Ritz Camera to liquidate after failing to find buyer
* Camera chain plans to close after 94 years
* Liquidators submitted top bid at bankruptcy auction
* Kodak, also bankrupt, to cut another 1,000 jobs
By Jonathan Stempel and Tom Hals
Sept 10 (Reuters) - Ritz Camera & Image LLC plans to go out of business after 94 years as it failed in a bankruptcy auction to find a buyer to keep the largest U.S. specialty camera retail chain open.
U.S. Bankruptcy Judge Kevin Gross in Wilmington, Delaware on Monday approved a plan to turn over most of Ritz's assets to liquidation specialists Gordon Brothers Retail Partners LLC and Hilco Merchant Resources LLC, the high bidders at a Sept. 6 auction, court records show.
"The debtors received no bid to purchase substantially all of the debtors' business and assets as a going concern," and believes a sale to the liquidators "will result in the realization of the maximum amount possible," Chief Restructuring Officer Marc Weinsweig said in a court filing.
C&A Marketing Inc, an online retailer, plans to acquire some of Ritz's intellectual property assets, court records show.
Ritz filed for Chapter 11 protection from creditors on June 22, less than three years after emerging from an earlier bankruptcy under the ownership of a group led by President David Ritz, part of its founding family.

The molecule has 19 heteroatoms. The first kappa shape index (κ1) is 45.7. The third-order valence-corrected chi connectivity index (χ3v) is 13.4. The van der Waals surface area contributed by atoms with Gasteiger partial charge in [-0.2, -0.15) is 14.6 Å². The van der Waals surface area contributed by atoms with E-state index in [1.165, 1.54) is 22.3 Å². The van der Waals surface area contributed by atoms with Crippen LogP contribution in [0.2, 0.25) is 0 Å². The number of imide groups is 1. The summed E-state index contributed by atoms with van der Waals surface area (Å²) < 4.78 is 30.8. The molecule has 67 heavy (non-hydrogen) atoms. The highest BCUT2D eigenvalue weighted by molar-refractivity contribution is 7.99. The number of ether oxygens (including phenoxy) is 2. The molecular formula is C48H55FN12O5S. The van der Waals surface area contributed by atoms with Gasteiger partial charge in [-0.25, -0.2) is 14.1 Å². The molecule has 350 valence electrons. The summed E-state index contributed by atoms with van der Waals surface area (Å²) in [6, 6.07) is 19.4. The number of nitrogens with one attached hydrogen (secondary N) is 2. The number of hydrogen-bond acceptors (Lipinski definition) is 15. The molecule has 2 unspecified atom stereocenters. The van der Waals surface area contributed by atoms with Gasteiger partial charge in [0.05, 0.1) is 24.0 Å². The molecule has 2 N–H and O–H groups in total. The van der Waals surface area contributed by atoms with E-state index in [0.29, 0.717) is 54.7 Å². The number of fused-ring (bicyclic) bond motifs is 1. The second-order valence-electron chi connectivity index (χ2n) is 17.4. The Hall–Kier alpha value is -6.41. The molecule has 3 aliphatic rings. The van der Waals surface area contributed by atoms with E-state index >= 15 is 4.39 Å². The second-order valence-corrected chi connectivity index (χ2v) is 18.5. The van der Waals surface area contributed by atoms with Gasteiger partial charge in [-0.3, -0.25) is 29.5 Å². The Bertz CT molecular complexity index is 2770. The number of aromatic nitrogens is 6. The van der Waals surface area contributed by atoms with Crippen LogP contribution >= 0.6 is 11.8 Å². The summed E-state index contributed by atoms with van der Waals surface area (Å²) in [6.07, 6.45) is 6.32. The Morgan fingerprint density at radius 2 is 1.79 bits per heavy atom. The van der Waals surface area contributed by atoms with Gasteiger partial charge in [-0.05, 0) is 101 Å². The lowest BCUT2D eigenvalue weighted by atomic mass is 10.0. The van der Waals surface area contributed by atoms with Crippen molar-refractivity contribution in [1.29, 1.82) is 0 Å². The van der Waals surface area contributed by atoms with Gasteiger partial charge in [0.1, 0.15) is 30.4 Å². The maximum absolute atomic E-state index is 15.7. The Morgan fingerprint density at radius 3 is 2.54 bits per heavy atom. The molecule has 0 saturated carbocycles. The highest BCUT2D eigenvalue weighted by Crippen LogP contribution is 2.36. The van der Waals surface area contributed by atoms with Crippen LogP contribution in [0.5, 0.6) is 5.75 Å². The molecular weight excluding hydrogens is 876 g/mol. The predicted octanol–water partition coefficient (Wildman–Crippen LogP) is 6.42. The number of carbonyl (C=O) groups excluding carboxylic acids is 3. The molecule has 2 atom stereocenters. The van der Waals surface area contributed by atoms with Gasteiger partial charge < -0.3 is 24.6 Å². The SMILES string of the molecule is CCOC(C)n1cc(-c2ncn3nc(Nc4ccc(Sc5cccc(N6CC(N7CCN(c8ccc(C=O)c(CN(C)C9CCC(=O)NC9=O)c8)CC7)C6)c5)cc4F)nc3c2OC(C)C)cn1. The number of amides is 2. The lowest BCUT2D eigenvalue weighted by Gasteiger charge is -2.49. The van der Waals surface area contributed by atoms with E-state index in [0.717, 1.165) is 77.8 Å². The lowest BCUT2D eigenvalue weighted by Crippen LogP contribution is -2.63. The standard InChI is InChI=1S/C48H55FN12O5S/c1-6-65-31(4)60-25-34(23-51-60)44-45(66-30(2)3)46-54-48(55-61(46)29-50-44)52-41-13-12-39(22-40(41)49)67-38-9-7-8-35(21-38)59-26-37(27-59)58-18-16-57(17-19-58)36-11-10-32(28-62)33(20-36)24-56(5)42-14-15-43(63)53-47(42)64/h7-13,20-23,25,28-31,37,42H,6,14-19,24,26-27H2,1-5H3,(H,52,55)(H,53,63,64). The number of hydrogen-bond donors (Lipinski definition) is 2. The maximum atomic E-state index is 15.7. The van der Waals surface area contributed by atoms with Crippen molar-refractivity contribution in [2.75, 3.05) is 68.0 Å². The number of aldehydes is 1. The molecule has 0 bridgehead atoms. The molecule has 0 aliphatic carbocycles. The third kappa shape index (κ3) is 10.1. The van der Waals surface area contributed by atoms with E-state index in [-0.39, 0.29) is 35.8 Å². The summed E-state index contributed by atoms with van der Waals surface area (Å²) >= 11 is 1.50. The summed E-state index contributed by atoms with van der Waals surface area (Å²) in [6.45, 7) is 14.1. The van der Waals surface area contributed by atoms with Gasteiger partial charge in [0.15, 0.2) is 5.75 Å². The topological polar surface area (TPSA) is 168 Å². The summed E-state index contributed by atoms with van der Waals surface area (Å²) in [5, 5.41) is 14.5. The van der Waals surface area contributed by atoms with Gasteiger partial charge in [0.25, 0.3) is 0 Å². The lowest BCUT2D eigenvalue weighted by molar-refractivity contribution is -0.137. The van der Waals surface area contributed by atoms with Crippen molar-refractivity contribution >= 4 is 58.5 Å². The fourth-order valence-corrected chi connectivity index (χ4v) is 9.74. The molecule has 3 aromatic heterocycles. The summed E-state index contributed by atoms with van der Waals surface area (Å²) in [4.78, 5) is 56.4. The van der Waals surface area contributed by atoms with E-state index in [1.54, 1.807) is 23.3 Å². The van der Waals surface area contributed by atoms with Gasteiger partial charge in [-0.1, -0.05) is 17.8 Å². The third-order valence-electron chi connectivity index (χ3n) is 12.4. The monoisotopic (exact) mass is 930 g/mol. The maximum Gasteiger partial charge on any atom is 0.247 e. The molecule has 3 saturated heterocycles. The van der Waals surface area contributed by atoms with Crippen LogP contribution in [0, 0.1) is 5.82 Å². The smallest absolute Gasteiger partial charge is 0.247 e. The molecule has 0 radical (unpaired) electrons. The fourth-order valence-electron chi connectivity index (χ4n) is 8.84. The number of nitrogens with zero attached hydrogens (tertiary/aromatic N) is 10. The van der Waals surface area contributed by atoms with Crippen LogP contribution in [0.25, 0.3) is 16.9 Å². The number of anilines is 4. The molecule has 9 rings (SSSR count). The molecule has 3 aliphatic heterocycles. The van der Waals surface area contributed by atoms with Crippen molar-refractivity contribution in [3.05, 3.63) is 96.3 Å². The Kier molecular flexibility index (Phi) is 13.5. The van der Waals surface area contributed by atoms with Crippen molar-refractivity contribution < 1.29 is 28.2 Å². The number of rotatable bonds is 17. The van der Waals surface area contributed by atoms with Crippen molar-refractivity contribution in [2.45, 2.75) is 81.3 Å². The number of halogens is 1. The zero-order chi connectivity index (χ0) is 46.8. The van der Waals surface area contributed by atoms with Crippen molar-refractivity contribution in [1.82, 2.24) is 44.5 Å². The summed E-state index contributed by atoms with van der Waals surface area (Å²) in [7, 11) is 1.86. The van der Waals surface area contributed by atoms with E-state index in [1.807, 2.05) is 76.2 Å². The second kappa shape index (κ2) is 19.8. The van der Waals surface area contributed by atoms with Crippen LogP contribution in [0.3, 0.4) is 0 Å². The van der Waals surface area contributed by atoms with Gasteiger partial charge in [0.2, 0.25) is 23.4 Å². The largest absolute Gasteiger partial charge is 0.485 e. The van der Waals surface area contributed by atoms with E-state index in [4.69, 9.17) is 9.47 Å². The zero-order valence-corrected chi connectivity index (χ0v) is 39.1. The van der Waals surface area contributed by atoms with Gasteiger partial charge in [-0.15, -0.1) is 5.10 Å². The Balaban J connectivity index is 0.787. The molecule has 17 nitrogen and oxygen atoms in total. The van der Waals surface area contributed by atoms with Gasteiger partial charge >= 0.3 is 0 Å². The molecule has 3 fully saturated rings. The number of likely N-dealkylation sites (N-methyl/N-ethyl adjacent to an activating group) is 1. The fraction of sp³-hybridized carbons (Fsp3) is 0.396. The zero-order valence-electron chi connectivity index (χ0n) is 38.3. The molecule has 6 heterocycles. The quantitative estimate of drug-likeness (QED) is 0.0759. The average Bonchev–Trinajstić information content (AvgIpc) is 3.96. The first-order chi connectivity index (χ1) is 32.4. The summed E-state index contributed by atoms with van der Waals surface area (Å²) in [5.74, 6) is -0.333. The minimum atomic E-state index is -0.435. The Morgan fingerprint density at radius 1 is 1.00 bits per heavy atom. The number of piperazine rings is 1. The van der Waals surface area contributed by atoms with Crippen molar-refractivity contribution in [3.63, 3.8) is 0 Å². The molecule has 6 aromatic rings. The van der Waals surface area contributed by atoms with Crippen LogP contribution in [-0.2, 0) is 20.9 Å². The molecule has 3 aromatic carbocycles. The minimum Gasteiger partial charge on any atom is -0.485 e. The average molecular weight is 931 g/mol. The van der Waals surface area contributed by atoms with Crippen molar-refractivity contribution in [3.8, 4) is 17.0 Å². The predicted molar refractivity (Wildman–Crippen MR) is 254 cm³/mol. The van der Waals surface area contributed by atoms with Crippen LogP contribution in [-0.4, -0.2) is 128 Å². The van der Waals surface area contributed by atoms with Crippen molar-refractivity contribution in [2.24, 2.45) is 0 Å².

The Beltsville, Maryland-based company, which will close its remaining 137 stores, has said it has struggled in recent years with inadequate capital and liquidity, amid a shift by consumers toward digital photography and photo-sharing and lessened reliance on in-store photo processing.
Ritz's lawyers did not immediately respond to requests for comment.
Eastman Kodak Co announced plans on Monday to cut 1,000 jobs by year end, on top of 2,700 eliminated this year, after receiving lower-than-expected bids in a bankruptcy auction of 1,100 patents to help repay creditors. It also said Chief Operating Officer Philip Faraci and Chief Financial Officer Antoinette McCorvey are leaving the company.
Ritz had about 375 stores when it emerged from its earlier bankruptcy, and had reduced that number to about 265 in 30 U.S. states by the time of its latest bankruptcy. The company in June said it employed about 1,960 people.
The case is In re: Ritz Camera & Image LLC, U.S. Bankruptcy Court, District of Delaware, No. 12-11868.
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